Iceland Prime Minister Sigmundur Davíð Gunnlaugsson has said that the country’s dispute with the European Union over its mackerel quota is the perfect example of the importance of sovereignty.
Gunnlaugsson said that demands by the EU for the Scandinavian country to reduce its mackerel catch highlights how important it is to maintain independence.
The prime minister, whose coalition government was voted in last month, said during his campaign that he would not consider joining the EU until after a national referendum is held. He explained that opinion was divided on whether joining the EU would be beneficial, but said that everybody is agreed on the fact that the EU must convince Iceland it is a positive move.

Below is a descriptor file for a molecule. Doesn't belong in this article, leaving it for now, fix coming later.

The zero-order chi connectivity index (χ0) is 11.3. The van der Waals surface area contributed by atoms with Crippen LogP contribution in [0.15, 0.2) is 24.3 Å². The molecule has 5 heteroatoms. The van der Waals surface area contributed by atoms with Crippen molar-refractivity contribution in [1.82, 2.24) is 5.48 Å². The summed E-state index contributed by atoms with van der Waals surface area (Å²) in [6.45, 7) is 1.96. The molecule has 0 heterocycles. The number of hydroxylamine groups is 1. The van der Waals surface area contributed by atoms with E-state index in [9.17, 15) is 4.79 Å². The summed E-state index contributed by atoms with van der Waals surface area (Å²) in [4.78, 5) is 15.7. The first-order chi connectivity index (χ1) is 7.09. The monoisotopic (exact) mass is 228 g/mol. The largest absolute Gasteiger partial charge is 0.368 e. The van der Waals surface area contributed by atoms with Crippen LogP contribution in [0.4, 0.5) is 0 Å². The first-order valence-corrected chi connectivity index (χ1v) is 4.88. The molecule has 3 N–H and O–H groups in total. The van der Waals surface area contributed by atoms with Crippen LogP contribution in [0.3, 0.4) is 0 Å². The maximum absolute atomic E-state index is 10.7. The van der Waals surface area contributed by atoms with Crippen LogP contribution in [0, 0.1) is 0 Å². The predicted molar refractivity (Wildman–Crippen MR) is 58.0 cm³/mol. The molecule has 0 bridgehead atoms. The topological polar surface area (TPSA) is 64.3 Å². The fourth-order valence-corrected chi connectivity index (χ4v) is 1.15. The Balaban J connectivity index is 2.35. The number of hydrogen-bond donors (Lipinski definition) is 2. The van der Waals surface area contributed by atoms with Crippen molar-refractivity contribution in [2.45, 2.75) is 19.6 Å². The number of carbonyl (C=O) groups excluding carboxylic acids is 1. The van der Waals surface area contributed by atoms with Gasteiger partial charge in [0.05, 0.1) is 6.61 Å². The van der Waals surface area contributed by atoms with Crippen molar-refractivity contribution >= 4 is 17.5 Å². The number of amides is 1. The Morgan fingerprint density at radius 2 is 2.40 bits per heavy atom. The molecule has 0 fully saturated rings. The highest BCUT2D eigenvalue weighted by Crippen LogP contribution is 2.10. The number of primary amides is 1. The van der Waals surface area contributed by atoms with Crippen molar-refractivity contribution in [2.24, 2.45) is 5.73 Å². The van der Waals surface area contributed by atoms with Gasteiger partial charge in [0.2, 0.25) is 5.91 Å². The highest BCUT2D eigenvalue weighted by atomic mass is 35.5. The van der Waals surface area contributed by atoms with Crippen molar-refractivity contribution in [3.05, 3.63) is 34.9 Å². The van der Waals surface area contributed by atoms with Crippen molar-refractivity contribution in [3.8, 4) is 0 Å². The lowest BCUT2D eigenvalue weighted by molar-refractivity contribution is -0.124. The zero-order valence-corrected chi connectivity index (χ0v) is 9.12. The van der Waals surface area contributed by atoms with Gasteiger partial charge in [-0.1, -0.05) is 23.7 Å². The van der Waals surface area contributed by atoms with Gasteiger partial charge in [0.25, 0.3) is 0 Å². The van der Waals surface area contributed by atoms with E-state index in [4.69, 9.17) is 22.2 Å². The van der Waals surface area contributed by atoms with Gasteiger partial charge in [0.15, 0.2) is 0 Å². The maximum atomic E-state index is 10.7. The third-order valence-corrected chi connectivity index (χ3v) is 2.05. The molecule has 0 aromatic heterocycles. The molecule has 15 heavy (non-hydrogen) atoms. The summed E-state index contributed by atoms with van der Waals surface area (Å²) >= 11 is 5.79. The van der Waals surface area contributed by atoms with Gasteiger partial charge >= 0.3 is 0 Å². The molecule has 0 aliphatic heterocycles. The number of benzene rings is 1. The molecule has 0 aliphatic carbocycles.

Last year, the EU and Norway were unable to reach an agreement with Iceland on its mackerel quota in the North Atlantic. Ireland and Scotland have been protesting that Iceland and the Faroe Islands are fishing well beyond sustainable levels.
The EU and Norway proposed a four per cent slice of the $1.4bn mackerel take could go to Iceland, but the North Atlantic nation wants 15 per cent. Meanwhile, Iceland and the Faroe Islands have issued unilateral quotas in their fishing grounds that exceed by a long way what EU members view as sustainable levels.
Ireland and Scotland have, in response, demanded economic sanctions are placed on Iceland.
Gunnlaugsson said that considering the lengthy debate regarding implications for fishing when joining the EU, Icelanders want to see whether the union will treat the country with greater fairness in terms of fishing within its own economic zone.